What We Can Learn From ‘Money Moms’

When you have money questions, sometimes a friendly chat with others in similar situations can spark helpful answers. If you’re a mom, those conversations can take place within moms groups. There are local groups like Utah Money Moms, private Facebook groups for single moms and entrepreneurial moms, and many websites geared toward moms interested in sharing smart saving, spending and earning tips.

These groups exist because there is a demand for them, says Amanda Christensen, founder of Utah Money Moms as well as an accredited financial counselor and extension professor at Utah State University. On the Utah Money Moms site, women can pick up tips on topics such as how to save money, how to discuss finances with a partner and how to trim expenses.

“I created the site in an attempt to make personal finance more approachable for women,” she says, citing the gender wage gap and research that shows fewer women feel confident about finances compared with men.

Groups and resources targeted at moms can be especially helpful, says Maria Bailey, author of “Marketing to Millennial Moms,” because moms benefit from learning from one another, especially when they are facing similar challenges such as juggling child care and other costs of young children.

“We’re seeing a rise of these groups, especially among younger and Gen Z moms, out of a sense of empowerment,” Bailey says, adding that “young moms in particular have a strong sense of self.”

If you’re looking to get helpful information out of a money-oriented moms group, experts offer the following tips.

Find people with similar challenges

Pamela Horack, a certified financial planner who calls herself “Your Financial Mom,” recommends finding moms who are at similar life stages to you, whether that’s buying diapers or sending kids off to college.

“We’re experiencing the same life events at the same time, and money is a part of that, so it’s really important for women to be able to bounce ideas off of each other,” Horack says. A group of like-minded moms offers a support system of sorts as you navigate day care costs, plan family vacations or manage allowances, she adds.

Moms are also often interested in finding ways to support their families, whether by exploring options to earn extra income or looking for strategic ways to save, Bailey says. “Moms are motivated by finding solutions and nurturing, and talking about money is part of that,” she says.

Emma Johnson, creator of the private Facebook group Millionaire Single Moms and author of “The 50/50 Solution,” says women in her group have shared valuable advice on issues related to divorce and money management for single moms. “I get messages from women all the time that the Facebook group has changed them,” she says.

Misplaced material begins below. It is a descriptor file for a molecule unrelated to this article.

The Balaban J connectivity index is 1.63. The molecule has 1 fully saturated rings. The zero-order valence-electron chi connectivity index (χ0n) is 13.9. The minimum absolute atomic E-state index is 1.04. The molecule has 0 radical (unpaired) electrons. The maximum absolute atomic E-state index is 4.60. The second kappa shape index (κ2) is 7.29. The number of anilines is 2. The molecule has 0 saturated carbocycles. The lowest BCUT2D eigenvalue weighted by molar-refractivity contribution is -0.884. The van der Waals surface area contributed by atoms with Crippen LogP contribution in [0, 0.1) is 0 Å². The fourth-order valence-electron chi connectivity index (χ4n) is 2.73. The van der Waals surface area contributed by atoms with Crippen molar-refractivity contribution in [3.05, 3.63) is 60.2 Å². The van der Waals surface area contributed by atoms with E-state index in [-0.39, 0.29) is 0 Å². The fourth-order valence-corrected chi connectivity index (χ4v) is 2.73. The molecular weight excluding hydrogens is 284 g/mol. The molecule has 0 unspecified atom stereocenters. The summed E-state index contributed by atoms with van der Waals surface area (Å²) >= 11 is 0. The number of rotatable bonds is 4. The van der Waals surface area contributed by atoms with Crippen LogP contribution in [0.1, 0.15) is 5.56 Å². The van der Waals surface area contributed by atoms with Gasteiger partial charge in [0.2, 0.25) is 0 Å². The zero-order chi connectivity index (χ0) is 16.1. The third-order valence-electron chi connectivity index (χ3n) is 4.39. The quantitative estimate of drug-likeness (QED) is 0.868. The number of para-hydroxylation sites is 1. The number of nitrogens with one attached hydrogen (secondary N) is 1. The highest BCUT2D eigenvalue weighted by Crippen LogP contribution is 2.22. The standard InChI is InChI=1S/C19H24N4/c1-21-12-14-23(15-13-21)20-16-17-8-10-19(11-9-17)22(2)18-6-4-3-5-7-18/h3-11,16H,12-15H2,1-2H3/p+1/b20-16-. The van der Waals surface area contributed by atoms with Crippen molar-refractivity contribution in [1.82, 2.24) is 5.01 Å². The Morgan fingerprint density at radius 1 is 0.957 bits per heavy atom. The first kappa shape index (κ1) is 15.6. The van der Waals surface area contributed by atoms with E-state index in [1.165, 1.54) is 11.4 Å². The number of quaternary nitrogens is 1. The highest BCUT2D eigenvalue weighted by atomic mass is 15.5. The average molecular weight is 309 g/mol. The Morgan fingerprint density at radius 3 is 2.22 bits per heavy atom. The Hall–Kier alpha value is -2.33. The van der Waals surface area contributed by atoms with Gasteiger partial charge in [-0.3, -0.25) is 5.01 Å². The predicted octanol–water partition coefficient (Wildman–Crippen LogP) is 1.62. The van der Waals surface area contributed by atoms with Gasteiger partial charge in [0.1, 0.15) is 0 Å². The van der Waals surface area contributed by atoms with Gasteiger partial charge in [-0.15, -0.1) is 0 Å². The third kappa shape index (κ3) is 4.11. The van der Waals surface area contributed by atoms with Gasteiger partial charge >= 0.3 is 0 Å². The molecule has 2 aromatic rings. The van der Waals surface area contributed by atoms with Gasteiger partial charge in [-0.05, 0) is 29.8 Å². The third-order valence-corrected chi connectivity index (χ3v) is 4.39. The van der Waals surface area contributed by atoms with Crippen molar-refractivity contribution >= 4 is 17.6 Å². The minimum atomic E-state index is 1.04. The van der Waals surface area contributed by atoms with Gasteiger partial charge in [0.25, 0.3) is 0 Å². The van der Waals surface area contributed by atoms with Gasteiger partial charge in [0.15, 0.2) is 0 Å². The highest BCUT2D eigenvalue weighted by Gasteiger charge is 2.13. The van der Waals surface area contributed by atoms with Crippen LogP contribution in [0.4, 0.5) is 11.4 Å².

Share tips on day-to-day life and long-term planning

Moms can have a lot on their financial plates, from the weekly grocery budget to longer-term saving for college and retirement. Horack says the most helpful moms groups cover that entire spectrum of issues.

“Everybody is really worried about budgeting, because if you can’t budget now, then you’re not going to have money for your retirement later,” Horack says, adding that sharing ideas about tracking expenses and trimming costs can be extremely helpful. “Getting your fixed expenses under control is a good strategy; then you can have money available when non-monthly expenses come up,” she says.

Horack also suggests discussing how to teach kids about money, which is another popular parenting topic. Even a discussion about the words you use with kids when discussing money and the subtle messages you may be sending can be a useful conversation, and other moms might have perspectives you hadn’t previously considered.

Watch out for scams or inaccurate information

The proliferation of online moms groups has attracted scam artists, which means anyone seeking camaraderie online needs to be on guard. Johnson warns against interacting with anyone online who asks for your personal information or money.

She says she often has to kick people out of her private Facebook group when they start trying to sell goods or services to members. To keep online groups free from potential scams, Johnson says, you have to actively manage them.

It’s also a good idea to remain skeptical of any advice you see online until you verify it with your own research.

Be inclusive

Sometimes, expanding your group beyond moms can make sense, Christensen notes. She says she’s currently rebranding her “Utah Money Moms” site so it will no longer have “mom” in the name in an effort “to be more inclusive of all women, regardless of their role.”

Many of the most popular topics, including setting financial goals and tracking spending, apply to parents and non-parents alike, which means we can all learn from one another.

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